The teacher had us sit with our legs crossed, and I started wondering if I had taken enough pre-emptive ibuprofen, if my body was actually going to be able to do any of the work, how I could slip out without making a scene. But then the music started, and my body took over. Without thinking, I was contracting and curling over my bent legs, bouncing and then unfurling my spine, opening my legs into a wide second, amazed that after all these years, the movement was embedded in my muscles, in my bones. I’d rejected it for more than 20 years, but the movement was still deep inside my body, still undeniably a part of me.

A woman, wearing her hair in a bun and a mask, sits cross-legged in front of a mirror in a dance studio. She is wearing a blank tank top, blank leggings and yellow socks. The author takes a selfie in her New York City dance class. (Photo: Courtesy Lindsay Zier-Vogel)

Standing work comes after the floorwork, with plies and tendus similar to a ballet class, and when I finally had the courage to look up, all I saw was a 43-year-old woman with a messy bun, faded leggings and bright yellow socks.


I hadn’t stood in turnout—heels together, feet pointing out—for 22 years, and as I did, my right glute seized with the effort. I tried to massage it out, shaking my leg and pounding my butt with my fist, but no matter what I did, as soon as I stood on my right leg, my glute seized.

I literally couldn’t stand up.

Old me would’ve instantly felt like a failure. Twenty-one-year old me would’ve pushed through, refusing to listen to my body’s cues, but standing in that studio in the West Village, with my right glute in spasm, I laughed—out loud! I wasn’t a failure; my body wasn’t failing me. It was just a tight muscle that was working too hard. Eventually, we moved onto triplets—a travelling waltz—across the floor and my glute let up.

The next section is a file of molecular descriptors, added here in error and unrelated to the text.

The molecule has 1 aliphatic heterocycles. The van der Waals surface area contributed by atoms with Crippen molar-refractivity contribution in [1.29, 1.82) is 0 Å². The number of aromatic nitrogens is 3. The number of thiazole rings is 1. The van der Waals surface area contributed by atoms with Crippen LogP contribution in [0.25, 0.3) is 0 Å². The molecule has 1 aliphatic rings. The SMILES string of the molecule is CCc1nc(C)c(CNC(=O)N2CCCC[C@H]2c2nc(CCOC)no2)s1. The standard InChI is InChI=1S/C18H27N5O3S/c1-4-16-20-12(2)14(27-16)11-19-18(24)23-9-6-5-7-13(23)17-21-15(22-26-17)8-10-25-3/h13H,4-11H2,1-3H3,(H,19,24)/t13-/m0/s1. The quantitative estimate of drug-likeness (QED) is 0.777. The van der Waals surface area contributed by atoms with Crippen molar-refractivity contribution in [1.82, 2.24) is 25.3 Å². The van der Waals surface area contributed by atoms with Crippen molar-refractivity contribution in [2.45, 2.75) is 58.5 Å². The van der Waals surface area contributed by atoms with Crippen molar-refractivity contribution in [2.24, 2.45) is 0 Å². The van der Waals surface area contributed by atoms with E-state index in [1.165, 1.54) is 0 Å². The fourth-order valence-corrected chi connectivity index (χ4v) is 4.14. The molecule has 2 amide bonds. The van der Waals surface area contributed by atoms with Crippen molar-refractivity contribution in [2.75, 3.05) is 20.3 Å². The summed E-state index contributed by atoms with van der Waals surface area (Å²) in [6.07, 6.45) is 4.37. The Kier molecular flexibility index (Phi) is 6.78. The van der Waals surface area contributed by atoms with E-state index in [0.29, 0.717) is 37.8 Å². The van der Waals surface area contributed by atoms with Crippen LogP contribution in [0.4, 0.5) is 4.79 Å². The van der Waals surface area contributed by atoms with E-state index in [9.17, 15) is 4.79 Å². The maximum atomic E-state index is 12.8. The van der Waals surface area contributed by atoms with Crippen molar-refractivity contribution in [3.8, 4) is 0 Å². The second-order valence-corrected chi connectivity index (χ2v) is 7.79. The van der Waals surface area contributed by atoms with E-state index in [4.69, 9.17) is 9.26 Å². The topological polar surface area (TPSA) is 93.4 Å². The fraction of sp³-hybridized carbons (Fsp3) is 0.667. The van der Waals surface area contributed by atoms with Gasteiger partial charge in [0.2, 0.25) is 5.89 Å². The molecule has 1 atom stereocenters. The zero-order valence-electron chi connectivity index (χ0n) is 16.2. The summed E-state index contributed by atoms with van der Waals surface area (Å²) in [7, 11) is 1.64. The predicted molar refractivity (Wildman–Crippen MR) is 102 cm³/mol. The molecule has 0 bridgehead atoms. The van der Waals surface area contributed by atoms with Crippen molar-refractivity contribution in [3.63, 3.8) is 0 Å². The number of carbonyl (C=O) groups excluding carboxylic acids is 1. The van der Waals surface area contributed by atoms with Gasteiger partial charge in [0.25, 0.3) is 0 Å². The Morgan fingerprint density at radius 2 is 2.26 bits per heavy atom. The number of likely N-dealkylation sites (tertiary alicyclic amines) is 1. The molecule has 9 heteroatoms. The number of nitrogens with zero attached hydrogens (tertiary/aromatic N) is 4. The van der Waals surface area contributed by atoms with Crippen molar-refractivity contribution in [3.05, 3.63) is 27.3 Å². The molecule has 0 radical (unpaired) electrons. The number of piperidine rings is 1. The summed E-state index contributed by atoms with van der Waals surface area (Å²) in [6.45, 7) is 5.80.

After class, before I’d even turned south on Greenwich Street to walk back to my hotel, I knew the final scene of my book would take place in the far corner of a dance studio, with a middle-aged mom with a messy bun sitting cross legged in faded tights. She would curl over her bent legs and unfurl her spine, and the movement would still be inside of her, as it was inside of me.

I’ve never been a perfectionist, but for years I was a desperate people pleaser. I couldn’t even do an in-person yoga class because of my unbridled need for a teacher’s praise. But in the back corner of that New York dance studio, I realized it didn’t matter what the teacher thought of me. It didn’t matter that she corrected my shoulders, or had notes for my long leans—I didn’t have to be good. I didn’t have to be strong, or flexible, or have the best arches in the room. No one was going to punish me with the silent treatment. No one was going to kick me out if my Achilles was still too short, or my elbows were hyperextended.


Even though I did the whole standing combination a half a beat behind the music, and couldn’t even stand on my right leg, I let my body take over. And for the first time since I was a child, through pleadings and triplets and jetés, I moved my body with genuine curiosity rather than comparison, leaning into a deep, unshakeable joy.


Subscribe to our newsletters for our very best stories, recipes, style and shopping tips, horoscopes and special offers.

By signing up, you agree to our terms of use and privacy policy. You may unsubscribe at any time.

This site is protected by reCAPTCHA and the Google Privacy Policy and Terms of Service apply.